- Pythium Blight is also referred to as “greasy spot” or “cottony blight” and is one of the most destructive lawn diseases. It attacks mature turf as well as newly seeded or newly sprigged lawns. It strikes during hot weather, especially during periods of high humidity. It is a lawn disease closely associated with water movement, and poorly drained soils.
- Dollar Spot Lawn Disease gets it name from the silver dollar sized, tan colored spots found on golf course greens. On home lawns, however, the spots will be from 3 to 6 inches in diameter. The sizes of the spots are related to the mowing height and blade size of the grass. Dollar spot lawn disease attacks low nitrogen turf. If you are having problems with dollar spot, it may be an indication that you need to apply more nitrogen.
Invader alert! Invader Alert! Crabgrass approaching!
Wouldn’t it be great if our lawns warned us when weeds were beginning the attack on our lush lawns that we labor so hard to make beautiful. Unfortunately, grass does not come with a built-in GPS for weeds. Homeowners know that part of growing your own garden and maintaining a manicured lawn means that you will also be growing weeds at some point. What does the oncoming warm weather and this past winter’s mild weather mean for our lawns and weeds this summer? Let’s take a closer look at some common weeds and what the 2016 winter means for their growth this year.
Usually, most warm weather weeds go dormant along with turfgrass during the cold winter months. They may even disappear, leaving just their roots or seeds in the soil. So, when you inspect your lawn toward the end of winter in preparation for the growing season, there could be no visual sign of weeds.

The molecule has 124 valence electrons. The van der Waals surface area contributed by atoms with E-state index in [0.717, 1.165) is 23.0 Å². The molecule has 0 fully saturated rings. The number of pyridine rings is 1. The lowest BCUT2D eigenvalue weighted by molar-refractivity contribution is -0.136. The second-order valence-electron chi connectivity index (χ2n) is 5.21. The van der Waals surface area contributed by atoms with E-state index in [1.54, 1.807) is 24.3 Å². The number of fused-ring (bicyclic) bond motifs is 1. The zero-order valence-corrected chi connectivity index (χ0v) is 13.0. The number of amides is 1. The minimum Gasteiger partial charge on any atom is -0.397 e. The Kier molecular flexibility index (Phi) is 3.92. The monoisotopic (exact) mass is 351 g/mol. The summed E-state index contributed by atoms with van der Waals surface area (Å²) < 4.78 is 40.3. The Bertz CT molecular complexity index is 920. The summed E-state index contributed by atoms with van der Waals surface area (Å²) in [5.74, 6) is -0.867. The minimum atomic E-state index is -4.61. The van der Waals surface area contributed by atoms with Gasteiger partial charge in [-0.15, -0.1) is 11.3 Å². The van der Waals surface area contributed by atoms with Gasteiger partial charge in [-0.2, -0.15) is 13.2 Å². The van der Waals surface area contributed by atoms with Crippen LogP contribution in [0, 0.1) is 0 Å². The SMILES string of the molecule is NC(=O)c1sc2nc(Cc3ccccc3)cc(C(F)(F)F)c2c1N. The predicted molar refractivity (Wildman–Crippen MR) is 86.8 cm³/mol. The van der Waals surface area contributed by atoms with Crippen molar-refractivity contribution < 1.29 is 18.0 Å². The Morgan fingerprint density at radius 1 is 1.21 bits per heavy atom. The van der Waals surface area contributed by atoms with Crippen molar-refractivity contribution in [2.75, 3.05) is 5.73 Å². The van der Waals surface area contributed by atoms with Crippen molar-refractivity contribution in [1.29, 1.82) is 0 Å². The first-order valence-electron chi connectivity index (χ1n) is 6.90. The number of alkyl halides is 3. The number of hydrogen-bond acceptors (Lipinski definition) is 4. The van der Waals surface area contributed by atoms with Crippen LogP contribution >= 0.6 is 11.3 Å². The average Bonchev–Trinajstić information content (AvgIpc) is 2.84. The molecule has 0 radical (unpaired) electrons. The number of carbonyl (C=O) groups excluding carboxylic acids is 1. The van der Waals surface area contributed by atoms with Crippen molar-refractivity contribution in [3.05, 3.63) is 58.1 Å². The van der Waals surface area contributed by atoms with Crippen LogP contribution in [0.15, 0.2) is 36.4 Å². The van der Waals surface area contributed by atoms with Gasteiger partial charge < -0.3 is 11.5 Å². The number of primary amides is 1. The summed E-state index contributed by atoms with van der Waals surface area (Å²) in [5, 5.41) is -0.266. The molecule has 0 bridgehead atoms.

Well, it is no secret that this past winter (2015-2016) was one of the mildest on record with record low snowfall and higher than normal temperatures. The warm weather spells that we’ve had the past winter have caused many perennial plants including hosta, flowering trees and bushes and Day Lilies to start growing earlier than normal. In fact the crocuses came out a full month earlier than usual.
Get what else is considered perennial. . . . weeds! That means that you may have noticed weeds beginning to surface much earlier than normal. Crabgrass, and other weeds, will germinate when soil temperature reaches a consistent 55 degrees for about a week. Since the soil this past winter did not freeze over for an extended period of time, soil temperatures are already, on average, much warmer and reached 55 degrees much sooner this year. Are you concerned about the weeds that may be getting out of control in your yard? Better Homes and Garden has put together a Weed Identification guide to help you name and combat the weeds that may be attacking your lawn. Your best bet is to contact a professional who can recommend and supply a treatment or options for your lawn. Call Pro-Tech Lawn Care for an appointment today.
After this uncommonly mild winter, the tick season could possibly be the worst on record. The winter that just ended was the hottest on U.S. record. What does this mean for the tick population? While extreme cold temperatures won’t necessarily kill ticks it can delay their appearance in large numbers. So a warmer than normal winter can opposite effects. Chuck Lubelczyk, field biologist with Maine Medical Center Research Institute reports several important differences in this year’s tick population.
- The tick season got underway at least a month earlier than usual – March began the tick season for many property owners in and around the New England region.
- The warmer than usual winter has extended the season for the blood-sucking parasites.
- Following a record setting warm winter, many experts are now predicting that New England’s tick and mosquito population will also be higher than average too.